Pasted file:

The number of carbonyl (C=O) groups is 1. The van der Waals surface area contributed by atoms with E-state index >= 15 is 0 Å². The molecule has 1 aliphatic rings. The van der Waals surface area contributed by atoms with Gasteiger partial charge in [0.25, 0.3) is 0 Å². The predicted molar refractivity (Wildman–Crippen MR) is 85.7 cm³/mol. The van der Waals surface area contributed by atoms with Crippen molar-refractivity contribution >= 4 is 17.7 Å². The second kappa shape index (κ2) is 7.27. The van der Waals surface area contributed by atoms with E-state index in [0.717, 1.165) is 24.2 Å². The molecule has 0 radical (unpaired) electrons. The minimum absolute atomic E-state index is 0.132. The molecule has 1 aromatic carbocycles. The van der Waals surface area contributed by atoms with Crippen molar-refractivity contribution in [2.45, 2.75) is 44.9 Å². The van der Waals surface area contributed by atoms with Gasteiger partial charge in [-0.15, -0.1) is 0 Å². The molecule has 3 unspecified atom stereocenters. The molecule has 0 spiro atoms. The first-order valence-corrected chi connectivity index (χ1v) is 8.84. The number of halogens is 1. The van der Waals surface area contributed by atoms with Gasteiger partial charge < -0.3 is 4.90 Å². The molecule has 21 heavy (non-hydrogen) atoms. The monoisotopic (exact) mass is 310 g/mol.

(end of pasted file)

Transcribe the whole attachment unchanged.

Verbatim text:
The number of carbonyl (C=O) groups is 1. The van der Waals surface area contributed by atoms with E-state index >= 15 is 0 Å². The molecule has 1 aliphatic rings. The van der Waals surface area contributed by atoms with Gasteiger partial charge in [0.25, 0.3) is 0 Å². The predicted molar refractivity (Wildman–Crippen MR) is 85.7 cm³/mol. The van der Waals surface area contributed by atoms with Crippen molar-refractivity contribution >= 4 is 17.7 Å². The second kappa shape index (κ2) is 7.27. The van der Waals surface area contributed by atoms with E-state index in [0.717, 1.165) is 24.2 Å². The molecule has 0 radical (unpaired) electrons. The minimum absolute atomic E-state index is 0.132. The molecule has 1 aromatic carbocycles. The van der Waals surface area contributed by atoms with Crippen molar-refractivity contribution in [2.45, 2.75) is 44.9 Å². The van der Waals surface area contributed by atoms with Gasteiger partial charge in [-0.15, -0.1) is 0 Å². The molecule has 3 unspecified atom stereocenters. The molecule has 0 spiro atoms. The first-order valence-corrected chi connectivity index (χ1v) is 8.84. The number of halogens is 1. The van der Waals surface area contributed by atoms with Gasteiger partial charge < -0.3 is 4.90 Å². The molecule has 21 heavy (non-hydrogen) atoms. The monoisotopic (exact) mass is 310 g/mol.